jockeys again -- the crowd -- and another
beautiful woman. They're looking for women
who epitomize the spirit of the Derby, its
tradition, its honor and its beauty.


So there I am, sitting in the living room, checking
the crowd closely, looking for Trudi and for our
daughter.


I knew where they were sitting, and it was close
to the track, and I thought -- if I was lucky --
very lucky -- I just might catch a glimpse of
them.


Of course, there were over 170,000 people
there, so the odds of seeing them were pretty
remote. Still, all you can do is try.


But we were almost at the end of "My Old
Kentucky Home" and there was no sign of
them.


And suddenly, there she was.

Blonde hair, blue eyes, beige hat -- singing her
heart out. You could even see the tears in her
eyes.


It was Trudi -- and the camera stayed on her
for a very long time, as the music swelled, and
the crowd joined her.


She was the face of the Kentucky Derby --
and the voice of the Derby.


She brought it home -- helping to make a
magical moment even more magical for 16
million viewers around the world --
including one very astonished and very
proud Dinosaur sitting there in the living
room, his eyes bulging in disbelief.


If you missed it -- or if you didn't know it was
Trudi -- here's the clip. She's at 1:21 or so:


https://www.youtube.com/watch?t=13&v=D6Wca0e06Pc

Thanks for watching -- and I hope you
enjoyed it. I know I did. It's a moment
that Trudi and I and all of our friends
and family will treasure forever.


As always, thanks for reading and have a
great day. If you train today, make it a
good one!


Yours in strength,

Brooks Kubik

P.S. Here's the link again for the first of the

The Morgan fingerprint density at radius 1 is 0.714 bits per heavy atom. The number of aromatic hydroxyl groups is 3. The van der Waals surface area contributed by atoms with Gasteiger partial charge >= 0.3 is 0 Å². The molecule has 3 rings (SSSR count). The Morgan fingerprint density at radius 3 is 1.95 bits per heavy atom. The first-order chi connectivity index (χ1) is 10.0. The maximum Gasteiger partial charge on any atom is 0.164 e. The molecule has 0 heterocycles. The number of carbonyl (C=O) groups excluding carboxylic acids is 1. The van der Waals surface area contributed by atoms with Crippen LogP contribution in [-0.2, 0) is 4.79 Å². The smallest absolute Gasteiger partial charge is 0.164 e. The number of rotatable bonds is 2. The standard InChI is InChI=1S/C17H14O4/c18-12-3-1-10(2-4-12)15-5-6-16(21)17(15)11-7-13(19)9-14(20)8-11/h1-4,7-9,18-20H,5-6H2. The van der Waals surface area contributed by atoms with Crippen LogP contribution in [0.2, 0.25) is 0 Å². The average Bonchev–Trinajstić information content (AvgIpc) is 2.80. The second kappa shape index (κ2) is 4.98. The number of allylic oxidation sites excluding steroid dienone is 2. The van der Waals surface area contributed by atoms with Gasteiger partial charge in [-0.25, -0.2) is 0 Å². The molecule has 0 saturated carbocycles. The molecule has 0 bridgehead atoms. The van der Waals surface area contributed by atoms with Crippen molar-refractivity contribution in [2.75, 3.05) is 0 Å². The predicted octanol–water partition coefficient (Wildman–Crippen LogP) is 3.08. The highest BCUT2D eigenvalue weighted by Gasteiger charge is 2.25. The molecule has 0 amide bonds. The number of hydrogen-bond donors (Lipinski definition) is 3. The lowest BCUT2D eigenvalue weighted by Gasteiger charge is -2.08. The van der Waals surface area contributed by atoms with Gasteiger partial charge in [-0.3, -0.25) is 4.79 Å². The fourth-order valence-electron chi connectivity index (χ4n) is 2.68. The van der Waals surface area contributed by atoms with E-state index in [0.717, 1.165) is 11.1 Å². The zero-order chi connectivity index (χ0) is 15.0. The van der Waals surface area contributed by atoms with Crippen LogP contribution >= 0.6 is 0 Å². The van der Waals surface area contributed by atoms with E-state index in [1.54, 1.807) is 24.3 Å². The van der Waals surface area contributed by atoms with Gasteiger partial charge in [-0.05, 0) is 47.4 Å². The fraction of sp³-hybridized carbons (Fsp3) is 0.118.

Knife, Fork, Muscle e-books:


http://www.brookskubik.com/knifeforkmuscle01_kindle.html

P.S. 2. If you prefer hard-copy, go here:

http://www.brookskubik.com/dinosaur_nutrition.html

P.S. 3. My other books and courses are right
here:


http://www.brookskubik.com/products.html

P.S. 4. Thought for the Day: "If you can
touch the hearts of 16 million people, you're
doing pretty darn good -- and you're pretty
darn special." -- Brooks Kubik


*****************************************

A Dino-Style Bacon Burger

Hail to the Dinosaurs!

I just finished a great lunch consisting
of a favorite meal of many strongmen.


I had to cook lunch for myself because
it's Kentucky Derby Day, and Trudi is at
the track with our daughter.


I stayed home to work on a new Dino
project, and before you could say
"T Rex", it was lunchtime.


Anyhow, I was pretty hungry, so I made
a Dino-style Bacon Burger.


Here's the recipe:

1. Do an hour of heavy squat snatches
the night before, so you kick your
metabolism into high gear.  As a
result of my weightlifting workouts,
I'm hungry all the time. If you train
Dino style, as I assume you do, then
you know what I mean.


a. Squats work well, too.

b. Ditto for deadlifts.

c. Or the clean and press.

d. Or the clean and jerk.

e. Or an hour or so of anything that
Dinos do.


2. Dinner last night was a big steak,
a small baked potato with butter, and
some grilled asparagus.


a. Breakfast was a three-egg Dino
omelet, and a half-pound hamburger
patty with no bread or bun.


b. Those were big meals, but like I
said, I'm always hungry.


c. if you're a Dino, training is serious
business, and so are your meals.


3. For lunch, I cooked some bacon and
set it to the side.


a. I poured half the bacon grease into
a glass jar. We save it in the fridge and
use it for cooking. Works great with eggs.


4. Then I fried a half-pound bison burger
in the remaining bacon grease.


a. Ground beef also works well, but we
had ground bison in the fridge, so I went
with that.


b. Brontosaurus burgers are also good.

c. BTW, this was grass-fed, grass-finished,
free-range bison -- raised with no hormones
and no antibiotics.


d. And the bacon was from pastured pork.

e. All of it raised locally -- and purchased
at our favorite farmers' market.


5. While the burger was cooking, I washed
and chopped some lettuce and sliced up a
nice looking tomato.


6. When the burger was done, I put it
on a plate with the bacon, the lettuce
and the tomato slices.


7. There was no bun, because I don't eat
bread or other wheat products -- or any
sort of baked goods -- or any refined foods. 


And that was lunch.